Now, let’s talk about emotional intelligence, what it is and why it is critical to your success and enjoyment of life.

In 1990, the phrase “emotional intelligence” was coined by Yale psychologist Peter Salovey and the University of New Hampshire’s John Mayer as a means of describing the ability to understand one’s own feelings, express empathy for the feelings of others and “the regulation of emotion in a way that enhances living.” The ability to assess, manage and control the emotions of one’s self and of others is the key platform of emotional intelligence.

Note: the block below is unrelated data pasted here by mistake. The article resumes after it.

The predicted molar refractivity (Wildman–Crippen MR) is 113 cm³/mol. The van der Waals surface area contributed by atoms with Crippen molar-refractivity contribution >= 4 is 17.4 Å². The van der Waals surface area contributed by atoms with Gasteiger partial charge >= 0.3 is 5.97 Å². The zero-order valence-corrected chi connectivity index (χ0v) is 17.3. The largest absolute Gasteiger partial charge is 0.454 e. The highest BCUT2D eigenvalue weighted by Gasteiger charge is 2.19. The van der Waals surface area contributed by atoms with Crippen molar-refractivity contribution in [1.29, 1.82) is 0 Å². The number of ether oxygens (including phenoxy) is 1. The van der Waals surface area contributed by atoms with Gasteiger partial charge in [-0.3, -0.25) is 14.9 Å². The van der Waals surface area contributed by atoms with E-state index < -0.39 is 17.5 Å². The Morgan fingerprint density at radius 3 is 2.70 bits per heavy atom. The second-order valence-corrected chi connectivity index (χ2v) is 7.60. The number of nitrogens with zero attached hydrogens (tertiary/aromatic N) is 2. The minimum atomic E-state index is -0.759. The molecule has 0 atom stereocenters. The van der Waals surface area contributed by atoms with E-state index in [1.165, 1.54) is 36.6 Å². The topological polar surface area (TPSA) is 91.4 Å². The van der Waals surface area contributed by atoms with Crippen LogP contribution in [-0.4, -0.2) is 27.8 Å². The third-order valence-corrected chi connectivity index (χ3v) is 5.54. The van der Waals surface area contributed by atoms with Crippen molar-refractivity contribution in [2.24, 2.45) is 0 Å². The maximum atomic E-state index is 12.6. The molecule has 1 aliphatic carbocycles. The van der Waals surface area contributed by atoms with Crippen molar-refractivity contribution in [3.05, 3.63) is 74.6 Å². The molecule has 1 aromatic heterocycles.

Emotional intelligence is best summed up as our ability to be aware of what we feel and to master our ability to control what we feel so what we can get along with other people. This week, I gave an interview to Russ Morley of 850 WFTL radio about a 15 year old boy in Florida, Wayne Treacy who is being tried for attempted murder after allegedly beating a girl so badly that every bone in her face was broken. Why did he do this? His defense will argue insanity but quite simply, it appears that the girl, Josie Lou Ratley had made bad remarks about his brother who had committed suicide six months prior, and, in turn, this boy, spent hours texting friends about how he was going to wreak revenge upon her. Although this boy’s case will prove to have other elements to it, we daily witness examples of people who lack the ability to identify, manage and control their emotions i.e. road rage or parents who verbally and sometimes physically attack referees at their children’s soccer games.